Using ROWID in SQL queries - Page 3
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Thread: Using ROWID in SQL queries

  1. #21
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    No I didn't found it anywhere, and up until now I haven't found any article that discuss this "odd" behaviour (althoug it realy isn't so odd after all...). As I said, even Steven Feuerstein was not avare of that.
    I must say I am very intrigued by this fact. It is a mystery to me why in the WHILE clause it runs through the loop for sometime (my tests: from 50 to 5500 times). At first I thought that it waits for the second to change but later I observed that once it was waiting for 4 seconds.

    But my friend being a suspicious soul, wanted to be absolutely sure and by testing it in "supposed-to-be" an infinite loop discovered that I was wrong.
    In Oracle7, I used to test for TRUE by IF 1=1, however, I never used IF sysdate=sysdate :-)




  2. #22
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    Originally posted by julian
    I can't provide any URL that proves that
    :-) That's what I thought...
    Ok, I'll change my answer. *Any* oracle Concepts manual (lots of URLs ) proves that. There you'll find that if Oracle need to find *any* information abot the rows in a table it can only find that information by reading it from coresponding database blocks. Isn't this self evident? (If you'll ask me to specify where in the manuals this is written I'll ignore that question .)

    You are asking Oracle "How many rows there are in table TEST?".
    No, I was asking about the PUZZLE, did you make it or did you see it somewhere.
    ???? Isn't your answer to my comment a little out of the context?

    Where can Oracle get this information from? Only by reading blocks that hold those values.
    Reading the blocks or the block headers?
    Aren't you desperately trying to pull yourself out by reaching for straws? Block header is nothing but a part of the block. Your original claim was that (persumably) in 8i Oracle doesn't have to read blocks if you are asking only for pseudo columns and not for the real columns. My point was: blocks must be touched no matter if you don't realy select any particular column values.

    (Oh, I just discovered that I made a typo in the following senrtence of my explanation: "Where can Oracle get this information from? Only by reading blocks that hold those values." It realy should be: "... Only by reading blocks that hold those rows)
    Jurij Modic
    ASCII a stupid question, get a stupid ANSI
    24 hours in a day .... 24 beer in a case .... coincidence?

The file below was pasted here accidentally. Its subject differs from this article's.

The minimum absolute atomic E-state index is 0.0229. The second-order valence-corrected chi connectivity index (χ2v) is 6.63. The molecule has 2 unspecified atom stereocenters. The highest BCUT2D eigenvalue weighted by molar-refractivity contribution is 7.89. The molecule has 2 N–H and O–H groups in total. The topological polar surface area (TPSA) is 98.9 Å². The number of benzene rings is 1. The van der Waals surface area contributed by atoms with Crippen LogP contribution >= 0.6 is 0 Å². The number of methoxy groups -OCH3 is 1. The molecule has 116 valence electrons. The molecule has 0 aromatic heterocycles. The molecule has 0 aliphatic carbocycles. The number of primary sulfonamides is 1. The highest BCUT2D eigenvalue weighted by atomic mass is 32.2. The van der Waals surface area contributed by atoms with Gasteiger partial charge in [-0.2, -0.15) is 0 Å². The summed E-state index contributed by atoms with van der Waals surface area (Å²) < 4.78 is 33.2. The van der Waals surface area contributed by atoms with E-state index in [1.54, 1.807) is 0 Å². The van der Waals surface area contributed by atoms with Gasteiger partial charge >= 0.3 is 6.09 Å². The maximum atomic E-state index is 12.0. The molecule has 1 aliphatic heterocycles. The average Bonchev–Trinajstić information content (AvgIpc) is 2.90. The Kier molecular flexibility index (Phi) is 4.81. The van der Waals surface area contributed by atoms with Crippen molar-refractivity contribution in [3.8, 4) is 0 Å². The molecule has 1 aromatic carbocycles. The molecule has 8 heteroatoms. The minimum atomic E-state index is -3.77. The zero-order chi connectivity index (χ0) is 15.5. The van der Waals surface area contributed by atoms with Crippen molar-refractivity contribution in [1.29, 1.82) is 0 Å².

3. #23
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    Aren't you desperately trying to pull yourself out by reaching for straws? Block header is nothing but a part of the block.
    When you borrow a book from the library do you read the book or the library :-)


    Your original claim was that (persumably) in 8i Oracle doesn't have to read blocks if you are asking only for pseudo columns and not for the real columns.
    I said: that is what I have heard and I asked if it is true. Read carefully!


  4. #24
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    [QUOTE]Originally posted by julian
    When you borrow a book from the library do you read the book or the library :-)
    Sigh...

    I said: that is what I have heard and I asked if it is true. Read carefully!
    Your actual argument was:
    Originally posted by julian

    I thought that Oracle has made the change in 8i so that if you do not touch the real column, i.e., if you go for just pseudo-columns, then block is not read.
    Not "that's what I've heard", but "that's what I think", isn't it? But it realy doesn't matter if you "think" or if you "have heard", my point was very clear: If you only realy give it a second thought it is more than self-evident that number of records can only be gotten from database blocks themself! Oracle can make no trics there... And no need for any "reliable URLs" to prove that .

    My bottom line: The discussion of COUNT(rowid) vs. COUNT(1) vs. COUNT(*) is pointless, it is a no-isue. It is known that there is absolutely no difference among them. The discussion about COUNT() only leeds away from the real isue about this topic "Using ROWID in SQL queries " is somewhere else - READ CONSISTENCY! My basic claim was and still is: Wherever Oracle guarantees read consistency it is safe to use ROWIDs! I guess I should have entiteled this topic differently: "Using ROWID in SQL queries in the context of read consistency".
    Jurij Modic
    ASCII a stupid question, get a stupid ANSI
    24 hours in a day .... 24 beer in a case .... coincidence?

  5. #25
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    Not to make light of this very intense discussion, but I'm quite tickled to see you getting flustered, Jurij. You're starting to sound like me

    - Chris

    'Come over to the dark side, Luke....'

    [Edited by chrisrlong on 09-05-2001 at 11:23 AM]
    Christopher R. Long
    ChrisRLong@HotMail.Com
    But that's just my opinion. I could be wrong

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